I sure saw a lot of fishes at Pulau Sekudu today!Zipping about the bloom of Sea lettuce and many other creatures in the lagoon, were all kinds of fishes.
The White-spotted rabbitfish (Siganus canaliculatus) is particularly plentiful. This fish is highly sought after for eating during Chinese Lunar New Year. Called 'Pei Tor', the Chinese believe it brings good luck. As were the Fan-bellied filefishes (Monocanthus chinensis). These fishes have a single long stiff dorsal spine, usually with downward pointing barbs on the edges. This feature gives them their scientific name: 'mono' means 'one' and 'canthus' means 'thorn'.I came across this stranded Eel-tail catfish (Plotosus sp.) that didn't seem to be doing well. These fishes lack scales and have a smooth slimy skin. They make up for this 'nakedness' with venomous spines on the dorsal fin and on each of the pectoral fins. These tough spines can be locked upright, thus making an eeltail catfish unpleasant for bigger fish to swallow. Catfishes use their venomous spines to protect themselves against predators, and not to catch prey.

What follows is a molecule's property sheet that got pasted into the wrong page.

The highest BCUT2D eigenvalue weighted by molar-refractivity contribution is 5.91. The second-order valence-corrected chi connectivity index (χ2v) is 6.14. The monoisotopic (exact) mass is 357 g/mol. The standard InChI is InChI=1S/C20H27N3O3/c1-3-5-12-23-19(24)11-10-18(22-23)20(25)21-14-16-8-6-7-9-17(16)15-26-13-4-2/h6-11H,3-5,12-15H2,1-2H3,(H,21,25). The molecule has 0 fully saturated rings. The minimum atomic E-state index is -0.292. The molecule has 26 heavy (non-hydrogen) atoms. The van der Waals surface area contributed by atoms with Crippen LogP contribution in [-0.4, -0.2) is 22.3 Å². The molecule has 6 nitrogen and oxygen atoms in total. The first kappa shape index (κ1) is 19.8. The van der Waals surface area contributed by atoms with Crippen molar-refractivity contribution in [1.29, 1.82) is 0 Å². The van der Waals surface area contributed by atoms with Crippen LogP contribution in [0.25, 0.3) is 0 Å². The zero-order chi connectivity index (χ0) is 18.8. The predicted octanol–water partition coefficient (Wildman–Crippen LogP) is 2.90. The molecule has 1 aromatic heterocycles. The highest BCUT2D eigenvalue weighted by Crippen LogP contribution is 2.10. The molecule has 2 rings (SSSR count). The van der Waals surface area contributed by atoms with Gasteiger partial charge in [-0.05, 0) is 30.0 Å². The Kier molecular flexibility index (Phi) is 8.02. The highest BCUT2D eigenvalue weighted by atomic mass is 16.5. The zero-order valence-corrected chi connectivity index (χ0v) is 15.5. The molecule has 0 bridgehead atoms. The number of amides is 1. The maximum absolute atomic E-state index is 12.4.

These are all edible fishes and were in the past affected by the driftnets and fish traps that were relentlessly laid on Pulau Sekudu. The decision to restrict access to Pulau Sekudu has been restricted in Mar 08 seems to have had positive effect. Today, we didn't come across any drifnets or traps on the islet.
Other common fishes included the tiny Chequered cardinalfish (Apogon margaritophorus), photo on the left.
And the surface-scanning stick-like Halfbeaks (Family Hemiramphidae), photo on the right.
Other fishes seen include the Carpet eel-blenny (Congrogadus subducens).And this strange fish that I've seen before on Sekudu and other shores. I'm not sure what it is, and my guess is that it is the Yellow cuskeel (Dinematichthys iluocoeteoides).And here's a fish that I have no idea about.
While this fish I've quite intimate experience with. I actully got stung by a stingray on a visit to Pulau Sekudu many years ago. Since then I've been very careful when wading in the lagoon on the islet.This fish looks like a Mangrove whipray (Himantura walga). But it's tail is awfully short. Was its tail broken? Poor fish.
While we didn't find abandoned or laid driftnets in the lagoon ...
We did find one driftnet washed up among the boulders. It was half buried in the sand, and we saw it as the tide was coming in. So we will need to come back another time to dig it out. Animals can get trapped in such abandoned nets, as we found out when we rescued a small monitor lizard during our last clean up of Pulau Sekudu in Dec 07.
About the trip to Pulau Sekudu in general: echinoderms, sea anemones, snails and more. With links to other blog posts about the trip.